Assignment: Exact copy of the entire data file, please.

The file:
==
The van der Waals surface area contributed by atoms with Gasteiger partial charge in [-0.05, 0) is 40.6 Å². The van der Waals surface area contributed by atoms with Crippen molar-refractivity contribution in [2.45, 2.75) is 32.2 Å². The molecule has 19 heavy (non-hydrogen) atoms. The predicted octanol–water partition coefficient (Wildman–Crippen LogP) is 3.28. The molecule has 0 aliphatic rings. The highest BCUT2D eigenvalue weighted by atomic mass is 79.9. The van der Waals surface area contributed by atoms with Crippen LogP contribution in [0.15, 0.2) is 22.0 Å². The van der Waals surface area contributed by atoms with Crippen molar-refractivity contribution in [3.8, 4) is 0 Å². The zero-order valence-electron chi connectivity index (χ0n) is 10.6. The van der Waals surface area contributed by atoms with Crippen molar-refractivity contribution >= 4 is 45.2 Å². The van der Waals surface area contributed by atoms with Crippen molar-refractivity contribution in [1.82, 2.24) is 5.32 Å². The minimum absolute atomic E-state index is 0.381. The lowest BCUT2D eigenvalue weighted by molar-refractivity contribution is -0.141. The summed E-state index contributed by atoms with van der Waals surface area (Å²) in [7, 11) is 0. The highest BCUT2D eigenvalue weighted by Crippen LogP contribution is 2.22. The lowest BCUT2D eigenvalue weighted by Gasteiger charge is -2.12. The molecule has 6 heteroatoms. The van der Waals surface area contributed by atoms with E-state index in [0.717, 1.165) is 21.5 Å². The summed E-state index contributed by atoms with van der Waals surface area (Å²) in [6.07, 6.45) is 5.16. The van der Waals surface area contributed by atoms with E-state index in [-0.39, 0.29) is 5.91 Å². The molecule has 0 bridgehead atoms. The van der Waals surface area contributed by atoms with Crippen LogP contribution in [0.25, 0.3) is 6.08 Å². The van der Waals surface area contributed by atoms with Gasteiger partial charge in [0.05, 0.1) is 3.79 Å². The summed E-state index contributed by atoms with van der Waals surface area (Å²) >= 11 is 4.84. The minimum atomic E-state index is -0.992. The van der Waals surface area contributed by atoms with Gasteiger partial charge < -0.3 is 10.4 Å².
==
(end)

The van der Waals surface area contributed by atoms with Gasteiger partial charge in [-0.05, 0) is 40.6 Å². The van der Waals surface area contributed by atoms with Crippen molar-refractivity contribution in [2.45, 2.75) is 32.2 Å². The molecule has 19 heavy (non-hydrogen) atoms. The predicted octanol–water partition coefficient (Wildman–Crippen LogP) is 3.28. The molecule has 0 aliphatic rings. The highest BCUT2D eigenvalue weighted by atomic mass is 79.9. The van der Waals surface area contributed by atoms with Crippen LogP contribution in [0.15, 0.2) is 22.0 Å². The van der Waals surface area contributed by atoms with Crippen molar-refractivity contribution in [3.8, 4) is 0 Å². The zero-order valence-electron chi connectivity index (χ0n) is 10.6. The van der Waals surface area contributed by atoms with Crippen molar-refractivity contribution >= 4 is 45.2 Å². The van der Waals surface area contributed by atoms with Crippen molar-refractivity contribution in [1.82, 2.24) is 5.32 Å². The minimum absolute atomic E-state index is 0.381. The lowest BCUT2D eigenvalue weighted by molar-refractivity contribution is -0.141. The summed E-state index contributed by atoms with van der Waals surface area (Å²) in [7, 11) is 0. The highest BCUT2D eigenvalue weighted by Crippen LogP contribution is 2.22. The lowest BCUT2D eigenvalue weighted by Gasteiger charge is -2.12. The molecule has 6 heteroatoms. The van der Waals surface area contributed by atoms with E-state index in [0.717, 1.165) is 21.5 Å². The summed E-state index contributed by atoms with van der Waals surface area (Å²) in [6.07, 6.45) is 5.16. The van der Waals surface area contributed by atoms with E-state index in [-0.39, 0.29) is 5.91 Å². The molecule has 0 bridgehead atoms. The van der Waals surface area contributed by atoms with Crippen LogP contribution in [0.25, 0.3) is 6.08 Å². The van der Waals surface area contributed by atoms with Gasteiger partial charge in [0.05, 0.1) is 3.79 Å². The summed E-state index contributed by atoms with van der Waals surface area (Å²) >= 11 is 4.84. The minimum atomic E-state index is -0.992. The van der Waals surface area contributed by atoms with Gasteiger partial charge < -0.3 is 10.4 Å².